Jesus once warned His disciples, “You will be hated for My name’s sake” (Matthew 10:32). Paul, after being stoned almost to death, reminded to his fellow believers, “We must through many tribulations enter the kingdom of God” (Acts 14:22). Shortly before dying by execution Paul wrote to his young protégé, Timothy, and said, “All who desire to live godly in Christ Jesus will suffer persecution” (2 Timothy 3:12). Two weeks ago, however, I stated from this pulpit that "Christians have every reason to sing and rejoice!" How can that possibly be when we face so many difficulties in this life? How can believers be filled with joy even in the midst of great sorrow? This apparent contradiction dissolves when we by faith embrace our Savior Jesus Christ and the salvation He has worked out for us. My dear friends—in Christ God has broken down the barrier of sin, which separates us by nature from Him. In Christ we find forgiveness for our sins. In Christ we find the acceptance of our God. In Christ we find hope in the midst of trials. In Christ we can live with confidence, knowing that our future in this world and in the next is secure and certain. The writer of Psalm 42 knew this truth and in the midst of a great trial composed the words of our text. Christians throughout the ages have likewise known this truth and expressed it repeatedly. Among them was Paul Eber, who penned the hymn we just sang. Let us then consider the words of our text, asking ourselves the following question based on the title of Eber’s hymn: WHAT SHOULD WE DO WHEN IN THE HOUR OF UTMOST NEED?
The Psalmist tells us, first of all, to remember our God! He writes, “As a deer pants for the water brooks, so pants my soul for You, O God. My soul thirsts for God, for the living God. When shall I come and appear before God? My tears have been my food day and night, while they continually say to me, "Where is your God?" When I remember these things, I pour out my soul within me. For I used to go with the multitude; I went with them to the house of God, with the voice of joy and praise…O my God, my soul is cast down within me; therefore I will remember You from the land of Jordan, and from the heights of Hermon, from the Hill Mizar.”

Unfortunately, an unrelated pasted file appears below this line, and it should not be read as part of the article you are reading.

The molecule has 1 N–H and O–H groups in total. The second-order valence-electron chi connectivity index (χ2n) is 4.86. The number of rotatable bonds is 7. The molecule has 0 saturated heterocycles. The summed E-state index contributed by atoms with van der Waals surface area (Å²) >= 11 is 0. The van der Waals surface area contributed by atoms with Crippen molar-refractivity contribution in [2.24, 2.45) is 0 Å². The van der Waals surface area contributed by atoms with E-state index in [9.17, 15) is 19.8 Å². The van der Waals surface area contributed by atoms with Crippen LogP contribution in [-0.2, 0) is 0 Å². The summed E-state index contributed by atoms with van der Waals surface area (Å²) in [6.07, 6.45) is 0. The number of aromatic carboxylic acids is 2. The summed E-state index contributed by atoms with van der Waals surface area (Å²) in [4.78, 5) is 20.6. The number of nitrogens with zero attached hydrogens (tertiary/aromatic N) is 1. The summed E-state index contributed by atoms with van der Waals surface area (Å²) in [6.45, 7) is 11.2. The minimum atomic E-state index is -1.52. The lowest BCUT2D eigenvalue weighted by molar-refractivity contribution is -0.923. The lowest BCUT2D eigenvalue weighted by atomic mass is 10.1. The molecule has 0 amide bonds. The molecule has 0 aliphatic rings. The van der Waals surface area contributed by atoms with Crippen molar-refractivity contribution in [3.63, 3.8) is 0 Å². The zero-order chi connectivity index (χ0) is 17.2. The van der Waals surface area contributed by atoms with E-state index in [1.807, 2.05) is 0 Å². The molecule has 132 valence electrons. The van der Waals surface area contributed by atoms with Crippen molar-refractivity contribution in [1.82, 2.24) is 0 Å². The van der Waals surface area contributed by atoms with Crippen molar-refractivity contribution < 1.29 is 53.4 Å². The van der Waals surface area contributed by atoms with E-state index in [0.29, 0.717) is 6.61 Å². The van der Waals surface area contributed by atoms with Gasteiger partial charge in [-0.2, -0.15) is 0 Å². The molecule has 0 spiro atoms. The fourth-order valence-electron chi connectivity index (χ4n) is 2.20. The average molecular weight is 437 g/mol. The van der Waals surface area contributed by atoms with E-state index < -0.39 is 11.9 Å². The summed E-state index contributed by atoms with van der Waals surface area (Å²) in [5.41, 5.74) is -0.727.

In order better to appreciate and apply this Psalm, it helps to understand the circumstances in which it was written. Students of the Bible believe that the Psalm was written either by David for the sons of Korah, who were the leaders of the temple choir, or by one of the sons of Korah with reference to David. All agree, however, that it was written during those very dark days, when David and those loyal to him, including the sons of Korah, were forced to flee Jerusalem during the rebellion of David’s son, Absalom. David was an older man at this time and the sorrow of his situation was compounded by his misplaced love for his rebellious son and the treachery of former friends and advisors who forsook him in order to support his son.